In the end the success of this line may hinge on the health of Tyron Smith, though. When healthy, Smith is the best left tackle in all of football. But that "when healthy" caveat has certainly hurt the Cowboys offense.

The way the front office handles their offensive line this offseason will play a huge role in the success, or lack thereof, of the Cowboys in 2018.


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Dallas Cowboys

Cowboys 2018 Free Agents: CB Bene Benwikere

Jess Haynie

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Cowboys 2018 Free Agents: CB Bene Benwikere

After playing sparsely for the Dallas Cowboys in 2017, veteran cornerback Bene Benwikere is set to be an unrestricted free agent. Could he stay in Dallas, or will he have to find work elsewhere?

Dallas was concerned about its CB depth with heavy reliance on young players and Jourdan Lewis barely participating in the offseason. Therefore, the Cowboys traded a sixth-round pick to the Cincinnati Bengals for Benwikere just before Week One.

After a stellar rookie season with the Carolina Panthers in 2014, Bene had suffered a steep fall before landing in Cincy. Injuries and poor play got him cut midway through 2016 by the Panthers, and then Benwikere bounced from Miami to Green Bay before finally signing with the Bengals in the 2017 offseason.

Though a few years removed from being an All-Rookie Team standout, Bene Benwikere is still just 26 and may still draw interest from scouts who remember his better days. He is likely counting on that, because the Cowboys' secondary is starting to fill up.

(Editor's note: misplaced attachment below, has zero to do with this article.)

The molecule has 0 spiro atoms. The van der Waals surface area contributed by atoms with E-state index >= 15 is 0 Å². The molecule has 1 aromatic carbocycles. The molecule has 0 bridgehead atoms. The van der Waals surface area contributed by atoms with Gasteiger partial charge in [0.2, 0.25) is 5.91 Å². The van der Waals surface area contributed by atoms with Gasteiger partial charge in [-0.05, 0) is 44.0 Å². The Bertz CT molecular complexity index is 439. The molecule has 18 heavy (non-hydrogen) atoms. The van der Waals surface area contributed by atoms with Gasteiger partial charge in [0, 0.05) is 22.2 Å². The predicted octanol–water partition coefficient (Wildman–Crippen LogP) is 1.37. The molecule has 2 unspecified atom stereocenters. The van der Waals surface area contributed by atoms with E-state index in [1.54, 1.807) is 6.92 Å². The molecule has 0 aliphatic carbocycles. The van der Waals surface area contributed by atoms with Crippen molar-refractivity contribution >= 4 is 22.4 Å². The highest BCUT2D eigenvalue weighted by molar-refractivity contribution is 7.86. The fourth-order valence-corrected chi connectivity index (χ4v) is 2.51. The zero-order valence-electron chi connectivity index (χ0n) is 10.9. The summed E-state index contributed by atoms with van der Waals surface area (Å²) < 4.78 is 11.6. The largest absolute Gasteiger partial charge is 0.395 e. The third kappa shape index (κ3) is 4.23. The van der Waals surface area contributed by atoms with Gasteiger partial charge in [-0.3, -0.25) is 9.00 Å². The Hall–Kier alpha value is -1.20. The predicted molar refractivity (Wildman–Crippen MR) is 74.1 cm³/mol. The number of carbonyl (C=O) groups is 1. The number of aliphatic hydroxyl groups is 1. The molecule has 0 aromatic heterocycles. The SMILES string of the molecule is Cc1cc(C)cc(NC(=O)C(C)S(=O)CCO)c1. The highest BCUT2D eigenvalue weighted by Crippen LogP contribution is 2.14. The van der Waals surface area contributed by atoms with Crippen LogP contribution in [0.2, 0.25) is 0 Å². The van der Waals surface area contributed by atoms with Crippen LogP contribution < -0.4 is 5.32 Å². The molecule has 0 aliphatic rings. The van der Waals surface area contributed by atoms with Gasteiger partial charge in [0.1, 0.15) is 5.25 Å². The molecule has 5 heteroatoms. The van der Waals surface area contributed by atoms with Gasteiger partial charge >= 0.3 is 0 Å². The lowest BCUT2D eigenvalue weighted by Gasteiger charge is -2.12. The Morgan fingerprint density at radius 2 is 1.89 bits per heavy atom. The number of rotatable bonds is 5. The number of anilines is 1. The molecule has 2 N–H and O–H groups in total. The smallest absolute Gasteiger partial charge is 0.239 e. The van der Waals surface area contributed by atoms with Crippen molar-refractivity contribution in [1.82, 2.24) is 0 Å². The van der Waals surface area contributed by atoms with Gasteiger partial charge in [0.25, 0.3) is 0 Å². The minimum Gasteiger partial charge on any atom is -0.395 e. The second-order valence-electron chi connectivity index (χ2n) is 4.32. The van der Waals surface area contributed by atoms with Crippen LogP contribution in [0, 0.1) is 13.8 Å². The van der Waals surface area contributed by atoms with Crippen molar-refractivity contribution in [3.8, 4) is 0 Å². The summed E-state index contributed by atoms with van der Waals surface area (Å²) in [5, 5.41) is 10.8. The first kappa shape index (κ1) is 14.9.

Cowboys 2018 Free Agents: CB Bene Benwikere 1

Dallas Cowboys CB Bene Benwikere (#23)

The Cowboys currently have exciting sophomores Chidobe Awuzie and Jourdan Lewis expected to start in 2018. Anthony Brown is back for his third season and will be active on game days.

Orlando Scandrick's future is cloudy, but Dallas won't get much cap relief from releasing him this season. They may elect to keep the veteran for one more year, which would all but fill out the CB depth chart.

Even if Scandrick leaves, talk that Dallas may move Byron Jones back to corner from safety would only leave Benwikere in the same disadvantaged position for finding work.

The best chance that Bene Benwikere has to stay with the Cowboys is if new Defensive Backs Coach Kris Richard remembers him from 2014. Coaches often feel that can get more out of a player than the last guy, and Richard may see potential in Benwikere that his last few teams couldn't unlock.

Four years ago may be too long, though, and especially with a fresh new crop of young players coming into the league. Especially if they keep Scandrick, Dallas may want to use the rest of their roster spots on younger prospects.